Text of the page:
Jeff Carroll had been married for six months when he and his wife decided not to have children. Carroll, 25 years old and a former corporal in the US Army, had just found out that he had the mutation that causes Huntington’s disease, a genetic disorder that ravages the brain and nervous system and invariably ends in an early death. He had learnt that his mother had the disease about four years earlier, and now he knew that he was all but certain to develop it, too.

Faced with a 50% chance of passing on the same grim fate to their children, the couple decided that kids were out of the question. “We just kind of shut that down,” says Carroll.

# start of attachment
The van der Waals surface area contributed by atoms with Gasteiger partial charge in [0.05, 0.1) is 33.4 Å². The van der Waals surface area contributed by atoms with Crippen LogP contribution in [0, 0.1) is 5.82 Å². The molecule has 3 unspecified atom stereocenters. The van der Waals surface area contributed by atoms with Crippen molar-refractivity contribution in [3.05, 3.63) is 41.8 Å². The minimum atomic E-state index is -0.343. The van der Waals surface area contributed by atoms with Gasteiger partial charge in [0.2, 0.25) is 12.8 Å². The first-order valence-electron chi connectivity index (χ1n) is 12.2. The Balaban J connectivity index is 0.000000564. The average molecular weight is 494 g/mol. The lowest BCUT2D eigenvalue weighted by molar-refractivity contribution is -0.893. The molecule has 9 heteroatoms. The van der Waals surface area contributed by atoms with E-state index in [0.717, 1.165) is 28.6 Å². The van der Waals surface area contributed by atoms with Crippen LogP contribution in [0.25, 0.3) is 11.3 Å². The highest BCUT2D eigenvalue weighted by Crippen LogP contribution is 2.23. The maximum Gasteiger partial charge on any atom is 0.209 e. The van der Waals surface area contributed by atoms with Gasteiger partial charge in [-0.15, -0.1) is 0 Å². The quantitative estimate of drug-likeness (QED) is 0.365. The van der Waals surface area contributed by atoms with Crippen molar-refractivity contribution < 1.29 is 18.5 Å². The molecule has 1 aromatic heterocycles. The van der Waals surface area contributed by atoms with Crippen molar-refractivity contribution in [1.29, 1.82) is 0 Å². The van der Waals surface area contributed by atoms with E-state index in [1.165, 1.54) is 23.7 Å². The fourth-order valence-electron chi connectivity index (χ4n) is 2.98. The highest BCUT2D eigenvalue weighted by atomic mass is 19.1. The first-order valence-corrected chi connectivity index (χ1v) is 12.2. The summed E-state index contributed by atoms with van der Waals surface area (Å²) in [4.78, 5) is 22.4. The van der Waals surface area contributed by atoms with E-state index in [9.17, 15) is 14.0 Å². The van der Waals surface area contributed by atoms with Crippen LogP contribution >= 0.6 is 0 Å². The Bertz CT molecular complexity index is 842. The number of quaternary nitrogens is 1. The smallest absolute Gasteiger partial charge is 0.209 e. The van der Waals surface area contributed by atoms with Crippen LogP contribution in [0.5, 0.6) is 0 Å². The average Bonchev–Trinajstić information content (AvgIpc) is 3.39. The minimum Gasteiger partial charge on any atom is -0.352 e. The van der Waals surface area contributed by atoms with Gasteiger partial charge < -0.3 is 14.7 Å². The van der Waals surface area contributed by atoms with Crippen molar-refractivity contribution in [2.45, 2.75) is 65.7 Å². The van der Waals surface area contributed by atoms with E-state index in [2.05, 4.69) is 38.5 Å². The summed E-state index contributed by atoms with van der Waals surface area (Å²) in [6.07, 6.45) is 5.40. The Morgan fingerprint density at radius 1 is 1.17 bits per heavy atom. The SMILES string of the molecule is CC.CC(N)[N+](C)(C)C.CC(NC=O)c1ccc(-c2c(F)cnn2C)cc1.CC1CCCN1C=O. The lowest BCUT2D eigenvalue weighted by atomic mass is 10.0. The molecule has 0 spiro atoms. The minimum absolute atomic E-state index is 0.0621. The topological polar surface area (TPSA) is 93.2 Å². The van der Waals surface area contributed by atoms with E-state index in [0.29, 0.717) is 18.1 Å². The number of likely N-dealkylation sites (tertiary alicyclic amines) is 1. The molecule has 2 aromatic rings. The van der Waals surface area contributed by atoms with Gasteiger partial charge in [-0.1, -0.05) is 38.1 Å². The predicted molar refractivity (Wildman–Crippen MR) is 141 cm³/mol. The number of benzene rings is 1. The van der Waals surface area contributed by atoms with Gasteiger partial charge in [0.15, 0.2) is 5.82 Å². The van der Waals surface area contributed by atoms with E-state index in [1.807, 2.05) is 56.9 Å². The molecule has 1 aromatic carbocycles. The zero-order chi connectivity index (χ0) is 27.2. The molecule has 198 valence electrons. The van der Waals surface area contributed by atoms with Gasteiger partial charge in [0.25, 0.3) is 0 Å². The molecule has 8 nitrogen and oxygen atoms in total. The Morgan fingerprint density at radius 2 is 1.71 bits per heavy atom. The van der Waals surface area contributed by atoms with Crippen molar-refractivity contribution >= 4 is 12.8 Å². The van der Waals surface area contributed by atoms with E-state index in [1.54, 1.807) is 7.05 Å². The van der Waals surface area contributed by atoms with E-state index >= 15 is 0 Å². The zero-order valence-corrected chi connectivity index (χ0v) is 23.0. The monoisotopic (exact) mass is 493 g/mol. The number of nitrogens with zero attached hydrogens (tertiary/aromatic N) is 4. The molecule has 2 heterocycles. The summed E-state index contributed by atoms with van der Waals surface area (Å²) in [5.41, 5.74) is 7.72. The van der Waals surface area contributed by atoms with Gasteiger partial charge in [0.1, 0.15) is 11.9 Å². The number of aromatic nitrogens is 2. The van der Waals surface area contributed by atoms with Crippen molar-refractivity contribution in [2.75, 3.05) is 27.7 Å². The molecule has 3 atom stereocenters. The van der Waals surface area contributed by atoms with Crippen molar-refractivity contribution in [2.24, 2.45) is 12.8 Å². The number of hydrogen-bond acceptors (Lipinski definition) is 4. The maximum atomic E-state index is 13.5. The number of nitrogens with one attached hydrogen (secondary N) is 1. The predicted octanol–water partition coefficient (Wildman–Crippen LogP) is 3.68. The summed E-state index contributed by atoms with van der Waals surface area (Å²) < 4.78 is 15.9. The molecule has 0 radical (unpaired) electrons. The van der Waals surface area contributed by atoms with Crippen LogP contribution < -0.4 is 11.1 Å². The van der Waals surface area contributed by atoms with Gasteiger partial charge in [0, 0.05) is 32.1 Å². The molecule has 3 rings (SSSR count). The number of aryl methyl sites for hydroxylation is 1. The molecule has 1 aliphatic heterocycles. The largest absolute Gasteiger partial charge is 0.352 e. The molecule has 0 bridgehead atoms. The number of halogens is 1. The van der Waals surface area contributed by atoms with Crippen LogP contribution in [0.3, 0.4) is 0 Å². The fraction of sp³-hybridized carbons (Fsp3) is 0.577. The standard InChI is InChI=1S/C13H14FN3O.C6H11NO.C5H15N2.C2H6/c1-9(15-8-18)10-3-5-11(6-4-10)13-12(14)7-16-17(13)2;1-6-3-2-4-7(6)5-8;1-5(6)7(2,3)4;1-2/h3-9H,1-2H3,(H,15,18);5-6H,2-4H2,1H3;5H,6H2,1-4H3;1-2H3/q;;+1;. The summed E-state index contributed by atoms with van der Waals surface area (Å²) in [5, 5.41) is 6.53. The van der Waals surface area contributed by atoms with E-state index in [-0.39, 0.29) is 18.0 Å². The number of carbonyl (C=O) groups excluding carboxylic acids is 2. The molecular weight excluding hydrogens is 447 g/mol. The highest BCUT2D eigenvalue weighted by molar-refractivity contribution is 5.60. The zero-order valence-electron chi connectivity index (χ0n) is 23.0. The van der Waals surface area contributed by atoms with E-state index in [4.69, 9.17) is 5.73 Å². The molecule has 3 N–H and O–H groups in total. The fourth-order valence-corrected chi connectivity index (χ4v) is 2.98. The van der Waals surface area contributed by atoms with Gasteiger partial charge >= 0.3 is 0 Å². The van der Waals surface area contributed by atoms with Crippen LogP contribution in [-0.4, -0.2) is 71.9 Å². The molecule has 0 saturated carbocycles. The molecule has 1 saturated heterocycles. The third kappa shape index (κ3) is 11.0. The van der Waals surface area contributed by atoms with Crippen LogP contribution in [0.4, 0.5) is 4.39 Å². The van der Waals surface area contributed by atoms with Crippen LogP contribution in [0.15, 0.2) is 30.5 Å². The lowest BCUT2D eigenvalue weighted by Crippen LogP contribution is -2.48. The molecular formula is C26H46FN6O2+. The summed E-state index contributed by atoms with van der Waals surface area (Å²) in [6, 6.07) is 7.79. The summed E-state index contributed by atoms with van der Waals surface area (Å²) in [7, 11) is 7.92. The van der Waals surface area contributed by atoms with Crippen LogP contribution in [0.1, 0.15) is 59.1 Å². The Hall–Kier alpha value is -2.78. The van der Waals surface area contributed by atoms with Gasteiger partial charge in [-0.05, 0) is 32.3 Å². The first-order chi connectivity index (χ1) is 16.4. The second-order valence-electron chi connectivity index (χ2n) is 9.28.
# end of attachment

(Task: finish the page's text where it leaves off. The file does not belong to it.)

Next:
But he had begun studying biology in the army in the hope of learning more about the disease. He found out about a process called preimplantation genetic diagnosis or PGD. By conceiving through in vitro fertilization (IVF) and screening the embryos, Carroll and his wife could all but eliminate the chance of passing on the mutation. They decided to give it a shot, and had twins free of the Huntington’s mutation in 2006.

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